Imposter syndrome is something I struggle daily with. When I heard Rebecca from Pop Your Career’s take on it at a recent workshop, I just HAD to get her to share with you Lovelies …
Imposter syndrome. These two words have been floating around the internet at an increased speed lately. They’ve also become part of my everyday vocabulary in my career coaching practice. I’m not even exaggerating. There is literally not a day that goes by without me mentioning imposter syndrome and talking about its effects.
So, what is happening? Does all this increased talk mean that imposter syndrome is becoming more prevalent? I don’t think so. I believe that we’re just starting to become more aware of it. We’re starting to open a dialogue about it. And we’re starting to acknowledge that perhaps we’re not alone in the way we’ve been feeling about ourselves and our capabilities.
I want to share a quote with you. It’s actually a quote from me, which I think is fitting, given that I’m using it to demonstrate how I feel about imposter syndrome!
Imposter syndrome is a beast that doesn’t discriminate. We all have imposter syndrome to a degree and although we can learn to manage it, it can’t be cured. – Bec McFarland
Now that you know my thoughts on the matter, let’s take a step backwards and start at the beginning.
I’ve heard of imposter syndrome. But what is it?
Imposter syndrome happens when you start to doubt your abilities and achievements. Because of this self-doubt (and often the associated negative self-talk), you start to feel like a fraud or feel like you don’t belong. Often I hear my clients say things like:
• “I worry that I’m not qualified enough to take the next step; perhaps I need to go back to study.”
• “I don’t think I’m ready – I just don’t have enough experience.”
• “I didn’t do it well enough. I know I could have done better.”
• “I’m worried the people at work will think I don’t work hard enough.”
• “I don’t know enough about it. What if someone asks me a question and I can’t answer it?”
• “I’m not applying for the job because I don’t meet enough of the criteria.”
• “I feel like I don’t belong here; I’m not pretty/professional/intelligent/young enough.”
Do you notice a pattern here? A theme? What is the common denominator?
Enough. Enough. Enough.
I almost wish we could remove this word from the dictionary, although I know we’d just replace it with something equally as sinister. Whenever I hear one of my clients say the word, “enough”, I see it as a red flag or a trigger to investigate and explore further. After all, that single word is often an indicator that imposter syndrome is rearing its ugly head.
It’s this realisation that sparked my habit of gifting the book, You Are Enough by Cassie Mendoza-Jones to all of my new coaching clients (and anyone else I come across who is struggling under the weight of the imposter syndrome beast). It has become mandatory reading for anyone who wants to coach with me, because it helps to reframe the word “enough” and turn it into a positive.
Another book I highly recommend is Playing Big by Tara Mohr. I love the way she describes the inner critic and the inner mentor. I think of this as the typical cartoon angel and devil who sit on opposite shoulders telling you how to behave.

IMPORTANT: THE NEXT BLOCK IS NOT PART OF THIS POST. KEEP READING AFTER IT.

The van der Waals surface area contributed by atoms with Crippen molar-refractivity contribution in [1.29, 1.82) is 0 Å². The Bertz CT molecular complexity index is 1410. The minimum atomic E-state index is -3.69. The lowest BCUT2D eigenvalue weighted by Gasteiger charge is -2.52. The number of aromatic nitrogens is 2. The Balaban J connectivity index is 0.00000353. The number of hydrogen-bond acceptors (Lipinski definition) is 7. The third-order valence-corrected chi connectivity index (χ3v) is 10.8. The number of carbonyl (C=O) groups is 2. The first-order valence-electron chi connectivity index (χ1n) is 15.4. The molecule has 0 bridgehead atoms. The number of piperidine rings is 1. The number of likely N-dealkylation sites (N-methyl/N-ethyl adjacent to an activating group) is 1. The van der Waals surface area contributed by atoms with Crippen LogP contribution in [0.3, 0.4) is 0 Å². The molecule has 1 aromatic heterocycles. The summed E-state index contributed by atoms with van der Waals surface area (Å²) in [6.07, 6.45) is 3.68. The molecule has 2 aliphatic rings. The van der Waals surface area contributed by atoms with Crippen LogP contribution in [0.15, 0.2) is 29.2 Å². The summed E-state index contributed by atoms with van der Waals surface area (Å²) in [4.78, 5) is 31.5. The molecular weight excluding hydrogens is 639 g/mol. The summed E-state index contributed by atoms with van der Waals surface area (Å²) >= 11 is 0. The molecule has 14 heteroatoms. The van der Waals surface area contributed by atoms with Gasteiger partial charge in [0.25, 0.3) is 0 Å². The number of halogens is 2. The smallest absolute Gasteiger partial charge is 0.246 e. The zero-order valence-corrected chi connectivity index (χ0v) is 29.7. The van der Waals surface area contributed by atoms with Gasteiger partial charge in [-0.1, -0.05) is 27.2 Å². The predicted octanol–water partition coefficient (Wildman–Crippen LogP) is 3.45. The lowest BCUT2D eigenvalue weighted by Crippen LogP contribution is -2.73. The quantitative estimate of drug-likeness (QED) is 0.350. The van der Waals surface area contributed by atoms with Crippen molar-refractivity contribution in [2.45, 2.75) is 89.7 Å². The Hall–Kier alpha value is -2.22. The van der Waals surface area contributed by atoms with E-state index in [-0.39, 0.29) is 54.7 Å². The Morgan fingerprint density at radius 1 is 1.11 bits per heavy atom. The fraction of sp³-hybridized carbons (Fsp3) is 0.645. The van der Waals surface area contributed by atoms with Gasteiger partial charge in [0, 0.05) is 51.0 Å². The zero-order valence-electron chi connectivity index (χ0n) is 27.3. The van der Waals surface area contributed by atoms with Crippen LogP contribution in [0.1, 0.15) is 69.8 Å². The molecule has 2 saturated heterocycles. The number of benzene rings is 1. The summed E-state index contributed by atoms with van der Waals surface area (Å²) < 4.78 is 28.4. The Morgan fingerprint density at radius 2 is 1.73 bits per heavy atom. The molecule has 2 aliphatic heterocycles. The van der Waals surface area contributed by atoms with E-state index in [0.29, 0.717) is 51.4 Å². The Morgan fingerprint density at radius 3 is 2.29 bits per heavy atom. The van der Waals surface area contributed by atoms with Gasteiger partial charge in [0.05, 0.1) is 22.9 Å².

If we can’t cure it, what can we do about it?
Well, there are loads of strategies for dealing with imposter syndrome. We can dive into your limiting beliefs. We can work on retraining your mind to change your thoughts and feelings. We can crowd out imposter syndrome with love, confidence and accomplishment. We can reframe your negative self-talk and connect with positive affirmation. We can change your language, step outside your comfort zone, utilise Emotional Freedom Technique (EFT/Tapping) or even Neuro-Linguistic Programming (NLP). I could go on and on. But what I want you to focus on today, is conversation.
Remember when I said we’re starting to acknowledge that perhaps we’re not alone in the way we’ve been feeling about ourselves and our capabilities? This is an important piece of the puzzle. By talking about imposter syndrome with your friends, family and work colleagues, you are shining a light on this beast, who prefers to huddle in the darkness. Yes, you may need to get vulnerable and share some of your inner thought patterns, but by doing so, you’ll encourage others to do so as well. And the more you do that the less alone you’ll feel.
Here’s my challenge to you.
Within the next 24 hours, I want you to get in contact with one of your nearest and dearest. Someone you trust to support you. I then want you to open up a conversation about your own imposter syndrome challenges. Let your friend know how you’ve been feeling. Ask them if they’ve ever felt a similar way, or if they can relate to what you’re describing. Talk about your fears or concerns about the feelings you’ve been experiencing. Remind each other of your achievements. Take solace in the fact that you aren’t alone.
Having a conversation with someone you care about might seem like a small and insignificant step. But just like any problem or challenge, the first step to managing imposter syndrome, is acknowledging it exists. Have faith that this is part of the process and that once you start feeling more and more comfortable talking about your imposter syndrome, the more open you’ll be to using more in depth techniques to overcome it.
Bec McFarland is a Career Coach, Speaker, Resume Writer, DISC Consultant and the proud owner of Pop Your Career. Bec is committed to spreading her message, that career advice doesn’t have to be boring and career fulfilment is definitely not out of reach. To find out more information about Bec, you can visit her website or find her on Facebook or Instagram. If you’re located in Canberra, you might want to join Bec for her upcoming workshop about imposter syndrome, I AM NOT A FRAUD., which is being held on 13 April 2019. Tickets are available here.